22nd Feb – The Grain and the Punctum – thoughts in the garden

I mix things I’ve read up all the time. It doesn’t help when two ideas come from the same writer, and I jumble them into one concept, then spend a really long time searching my books for a very precise phrase I know I underlined in there somewhere – only to realise the quote was mine, the concepts yanked from several sources…

Anyway, I wanted to write about this thing in Barthes, and this thing in the garden, and how the garden and this thing together help me to better define something I’ve always found very difficult to articulate. It is a passion, a magnetism toward a certain aesthetic or quality in the arts…

That which suddenly pierces you with a sense, (I suppose akin to recognition or familiarity), between the body and substance of a thing… For example, the grain of a voice which connects you to a body and thus becomes dear and wonderful to you, even though it might not be ‘good’ in terms of musical tone. Or a texture, like rust or weathering which speaks of age, time, place, the history of the object which in spite of being an ‘imperfection’ or ‘defect’ is precisely what pricks you with a sense of value or meaning, or sometimes longing – what the Japanese refer to as Wabi-Sabi.

Hands by Axel Mellin

Sometimes I wonder if the drive to be in the garden, to be close to those growing things, the smell of the earth, the velvety tuft of moss, the tightening of the skin as mud dries on cheeks, knuckles, knees – if there isn’t something about the naked whiteness of exposed bulbs, like bones in the ground; the rubbery snap of roots pulled; the violent smash of the first water bursting out of a hose onto the little winding path – if all this isn’t just some strange kind of connection, between a meaningful puncture and the grain of all things…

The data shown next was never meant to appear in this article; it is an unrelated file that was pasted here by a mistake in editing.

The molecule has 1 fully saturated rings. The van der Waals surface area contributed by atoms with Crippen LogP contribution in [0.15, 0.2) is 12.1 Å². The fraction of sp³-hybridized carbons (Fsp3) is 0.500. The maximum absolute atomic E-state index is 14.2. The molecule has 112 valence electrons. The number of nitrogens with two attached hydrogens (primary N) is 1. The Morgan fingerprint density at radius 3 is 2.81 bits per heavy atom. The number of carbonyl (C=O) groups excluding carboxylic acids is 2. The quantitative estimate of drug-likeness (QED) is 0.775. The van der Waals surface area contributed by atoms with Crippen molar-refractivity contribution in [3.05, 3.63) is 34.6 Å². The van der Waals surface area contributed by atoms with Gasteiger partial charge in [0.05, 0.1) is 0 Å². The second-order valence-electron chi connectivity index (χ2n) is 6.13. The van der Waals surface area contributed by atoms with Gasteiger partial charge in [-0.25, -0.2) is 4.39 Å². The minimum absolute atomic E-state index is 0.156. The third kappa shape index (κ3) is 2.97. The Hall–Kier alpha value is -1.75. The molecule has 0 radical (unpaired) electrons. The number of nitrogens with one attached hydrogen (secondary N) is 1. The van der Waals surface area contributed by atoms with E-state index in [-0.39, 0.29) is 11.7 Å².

It’s funny where the mind goes when you don’t get out enough…

7 thoughts on “22nd Feb – The Grain and the Punctum – thoughts in the garden

  1. I like the way your mind works…makes mine thoughtful, as well, which is definitely a good thing. I’ll be thinking Wabi-Sabi all day long now and looking for examples….something productive to do on yet another rain-soaked, cold day that prevents gardening. Thank you!

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  2. I have often thought to myself that it is hard to articulate the essential qualities of a garden. Partly it’s that the quality is not an exact thing, partly that it can be hard to find the right vocabulary. I think you’ve done a good job of expressing one such quality.

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    1. Thank you Audrey! I always think signs of wabi-sabi in the garden is a very good commendation on the gardener. It denotes wisdom, and gentleness of spirit and a refinement of the senses. Not many would note these subtleties when looking at our gardens – perhaps a carefully run-down shed or a massive pile of what appear to be just weeds – but we sensitive few know better… 😉 I jest. We just don’t have the killer spirit of the warrior weeder, do we?

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    1. It’s such an irresistible thing to try and articulate, I think only other gardeners can know it, but it’s interesting when artists and philosophers and cross-disciplinary thinkers touch on the similar sort of twinge in their own ‘field’ (pardon the almost-pun). From a writer like you, I take this comment to heart! Thanks!

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